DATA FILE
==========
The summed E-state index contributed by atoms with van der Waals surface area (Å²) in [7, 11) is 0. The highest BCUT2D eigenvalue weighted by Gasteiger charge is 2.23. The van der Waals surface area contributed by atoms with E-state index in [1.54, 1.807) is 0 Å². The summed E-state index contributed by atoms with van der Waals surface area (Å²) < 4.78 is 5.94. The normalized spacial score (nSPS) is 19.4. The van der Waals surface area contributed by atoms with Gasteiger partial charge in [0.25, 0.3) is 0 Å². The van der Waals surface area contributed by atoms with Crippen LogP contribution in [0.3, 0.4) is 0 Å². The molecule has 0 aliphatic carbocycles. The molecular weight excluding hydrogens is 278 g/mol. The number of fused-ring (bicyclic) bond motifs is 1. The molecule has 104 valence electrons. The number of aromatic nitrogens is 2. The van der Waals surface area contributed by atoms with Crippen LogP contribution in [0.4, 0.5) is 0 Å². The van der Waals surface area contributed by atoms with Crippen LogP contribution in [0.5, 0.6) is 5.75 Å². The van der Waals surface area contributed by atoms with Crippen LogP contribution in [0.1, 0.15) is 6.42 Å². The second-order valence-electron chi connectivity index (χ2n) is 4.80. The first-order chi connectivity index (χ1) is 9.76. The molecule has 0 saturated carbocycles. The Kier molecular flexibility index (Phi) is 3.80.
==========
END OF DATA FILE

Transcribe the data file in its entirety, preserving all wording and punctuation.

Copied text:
The summed E-state index contributed by atoms with van der Waals surface area (Å²) in [7, 11) is 0. The highest BCUT2D eigenvalue weighted by Gasteiger charge is 2.23. The van der Waals surface area contributed by atoms with E-state index in [1.54, 1.807) is 0 Å². The summed E-state index contributed by atoms with van der Waals surface area (Å²) < 4.78 is 5.94. The normalized spacial score (nSPS) is 19.4. The van der Waals surface area contributed by atoms with Gasteiger partial charge in [0.25, 0.3) is 0 Å². The van der Waals surface area contributed by atoms with Crippen LogP contribution in [0.3, 0.4) is 0 Å². The molecule has 0 aliphatic carbocycles. The molecular weight excluding hydrogens is 278 g/mol. The number of fused-ring (bicyclic) bond motifs is 1. The molecule has 104 valence electrons. The number of aromatic nitrogens is 2. The van der Waals surface area contributed by atoms with Crippen LogP contribution in [0.4, 0.5) is 0 Å². The van der Waals surface area contributed by atoms with Crippen LogP contribution in [0.5, 0.6) is 5.75 Å². The van der Waals surface area contributed by atoms with Crippen LogP contribution in [0.1, 0.15) is 6.42 Å². The second-order valence-electron chi connectivity index (χ2n) is 4.80. The first-order chi connectivity index (χ1) is 9.76. The molecule has 0 saturated carbocycles. The Kier molecular flexibility index (Phi) is 3.80.